Avion en papier
Origami Instructions Free Online Picture also shows the results graphically of moving away from the 'purest' form of Origami in each of the eight directions. In some cases I use marked the art as 'open-ended', for example paper-cuts.
By this I mean that we no longer have a shut down system typical of Origami where a procedure exists to create a model and can return to the starting point. It is arguable that it must be the closed-system through which can some- how break, that is the real characteristic of Origami. ShapingRegular figures such as triangles, pentagons are well set up for Origami.
Kent du Pre Avion En Papier Pliage has done such focus on Symmetric figures such as stars from which flowers can be collapsed. Irregular figures have came out occasionally, however the most extreme form occur in Paper Wonder with Rolf Harris's models. Silhouettes have zero restrictions in the Origami sense and are of course closely related to paper trimming. In its simplest form cuts are made before to folding in a symmetric and planned way which will 'open up' the fabric available without the need for excessive thickness. The most recent point out of the techniques is by Toshie Takahama who refers to it as Kirikomi and distinguishes it as typical of very early Japanese Origami.
Uchiyama is reported as acquiring a patent in 1908 for 'KOKO'. style origami which appears to be the same in idea. Japanese books are filled with slitting to achieve ear or a tail or even legs. Perhaps one of the most famous examples of theme 'slits to avoid folding' is in Fred Rohm's Circus pony in which 2 cuts are made, one for the ears and the other to give enough points for the legs. Rohm folded his Circus pony without cuts but the technique is then a lot more complex. Thus we have 2 motives for cutting appearing here; one to create new opportunities and the other to avoid the complexities of a model achieved solely by folding.
Within a corner of the Livelihood Industry Pavilion at EXPO', electricity was used to make Origami pigeons flap their wings. Modelling It is now usual in animal folds to call for a final modeling particularly if foil has recently been used and one can be certain of the material remaining in place. A contemporary example of this is in Pat Crawford's models. Neal Elias who probably led the move in the West to 3 DIMENSIONAL insists on any modeling following the folding The technique of wetting the paper seems to be Japanese in origin was demonstrated Avion En Papier Qui Vole Bien Et Longtemps Facile by Yoshizawa at a Convention in Liverpool. Another method of moist moulding using paste in the preparation is mentioned by Alice Gray the lady was shown it by Yoshizawa during a visit to Japan. The folds tend to be smooth and that we are approaching sculpture rather than Origami.
Bateau en papier
The particular associated arts are Weaving cloth and Macrame which are open-ended. However string we can have 'Cats Cradles' which is a closed-systems game with direct analogies to Origami. Multi-layer Toshie Takahama has produced some superb examples of this variation of Origami. The sheets of paper are folded together but usually opened at the end to show the Origami Box Rose multi-layers usually with different colors. In flower folding and possible doll-making the multi-layer strategy is exploited for its own sake with little or no folding included. Multi-Part Isao Honda (15) was probably the first to write techniques involving 2 separate sheets of document each folded to symbolize some part of the animal and then brought with each other. The idea may well be traditional; if not in the manner Honda uses it - see for example the Pagoda in Paper Magic. Recently kits have made an appearance for folding a dragon from a amount of pieces of different sizes.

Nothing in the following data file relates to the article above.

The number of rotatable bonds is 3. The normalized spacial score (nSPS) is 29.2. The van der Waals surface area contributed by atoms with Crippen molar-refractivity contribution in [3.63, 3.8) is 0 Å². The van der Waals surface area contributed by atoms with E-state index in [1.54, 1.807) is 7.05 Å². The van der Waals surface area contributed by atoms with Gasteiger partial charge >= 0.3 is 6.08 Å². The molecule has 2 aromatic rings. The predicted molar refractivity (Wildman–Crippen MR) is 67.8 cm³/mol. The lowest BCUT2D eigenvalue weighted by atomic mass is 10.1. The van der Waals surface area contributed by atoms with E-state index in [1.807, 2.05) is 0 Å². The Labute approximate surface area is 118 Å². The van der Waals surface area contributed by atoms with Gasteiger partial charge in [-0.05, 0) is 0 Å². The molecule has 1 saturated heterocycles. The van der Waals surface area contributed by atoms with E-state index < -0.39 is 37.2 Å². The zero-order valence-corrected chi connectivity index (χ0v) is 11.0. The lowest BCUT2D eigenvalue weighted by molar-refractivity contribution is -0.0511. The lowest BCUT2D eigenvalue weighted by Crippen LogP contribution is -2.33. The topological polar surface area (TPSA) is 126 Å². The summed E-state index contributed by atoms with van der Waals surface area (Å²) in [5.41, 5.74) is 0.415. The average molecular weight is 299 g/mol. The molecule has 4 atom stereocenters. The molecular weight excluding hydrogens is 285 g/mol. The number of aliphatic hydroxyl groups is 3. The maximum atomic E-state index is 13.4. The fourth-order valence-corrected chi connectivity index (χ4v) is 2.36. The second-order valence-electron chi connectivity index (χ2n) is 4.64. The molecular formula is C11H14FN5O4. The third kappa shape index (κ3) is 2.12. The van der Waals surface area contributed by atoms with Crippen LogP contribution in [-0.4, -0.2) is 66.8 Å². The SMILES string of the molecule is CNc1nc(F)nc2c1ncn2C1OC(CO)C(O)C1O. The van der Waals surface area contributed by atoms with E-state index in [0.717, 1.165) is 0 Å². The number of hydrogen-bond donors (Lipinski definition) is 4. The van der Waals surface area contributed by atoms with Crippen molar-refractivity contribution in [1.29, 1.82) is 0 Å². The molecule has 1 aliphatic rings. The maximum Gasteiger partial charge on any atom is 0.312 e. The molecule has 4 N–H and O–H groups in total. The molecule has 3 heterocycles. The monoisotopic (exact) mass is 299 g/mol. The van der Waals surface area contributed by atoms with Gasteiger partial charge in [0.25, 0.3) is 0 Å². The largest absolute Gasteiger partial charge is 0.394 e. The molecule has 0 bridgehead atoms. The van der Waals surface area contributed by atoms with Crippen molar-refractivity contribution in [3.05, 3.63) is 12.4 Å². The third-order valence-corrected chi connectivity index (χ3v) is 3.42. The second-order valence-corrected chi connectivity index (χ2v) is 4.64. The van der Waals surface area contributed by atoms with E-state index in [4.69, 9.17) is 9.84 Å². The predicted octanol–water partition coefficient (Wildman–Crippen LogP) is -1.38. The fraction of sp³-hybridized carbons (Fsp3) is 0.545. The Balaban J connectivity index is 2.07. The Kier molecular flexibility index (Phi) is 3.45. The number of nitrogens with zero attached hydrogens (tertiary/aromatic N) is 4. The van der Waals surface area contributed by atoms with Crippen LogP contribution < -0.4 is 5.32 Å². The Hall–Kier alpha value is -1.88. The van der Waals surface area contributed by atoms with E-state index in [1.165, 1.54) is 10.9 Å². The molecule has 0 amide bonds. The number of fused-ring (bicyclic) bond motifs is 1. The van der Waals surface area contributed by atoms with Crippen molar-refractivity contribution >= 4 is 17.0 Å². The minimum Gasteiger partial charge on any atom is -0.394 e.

Comment faire un avion en papier
In the most Origami Instructions Animals extreme combos of water and paper we are, of course , in the world of fun which is plainly an open-ended art. DecoratingThe simplest step from the single color is one side female and one white or plain. A great deal of modern Origami uses this colour difference. The delightful example is Mary Homewood's Robin. We can use the texture of our material which need not even be foil or paper. Neal Elias collects patterned foil and has shown models in 3 colours which rely after selecting the most appropriate pattern and cutting his material to get the colour exactly where he wants them. A more restricted form Origami Owl Charms of decoration occurs in Japanese papers which are already printed with a design well suited for an exclusive model. The end of this process is evidently the decoration of the final model and so into the decorative art proper which is open-ended. Lengthening Simply by stretching our square we obtain rectangles then ribbon and finally string.
Fleur en papier
The slicing out of holes and so on. to indicate eyes and so forth is sometimes found in Japanese books and we are obviously coping with technique which is becoming open-ended. When we fold in a symmetric way to prepare our paper for cutting the folding has obviously become secondary
(2). Honda has called this kind of paper-craft Mon-Kiri (which means crest-making). Typically the last step in the slitting or cutting is paper-cutting, some of the finest examples are most likely from China and plainly here we have an open-ended Art. Supporting A way of moving away from the 'pure' central form is that of supporting or adding display mechanics to the models. In its most basic form we might use glue, staples or 'blue tac' to hold a model in the desired pose and position. Or we may use wiring or credit card. Probably the most unusual form of 'display mechanics' that I actually am familiar with is by Toyoaki Kawai.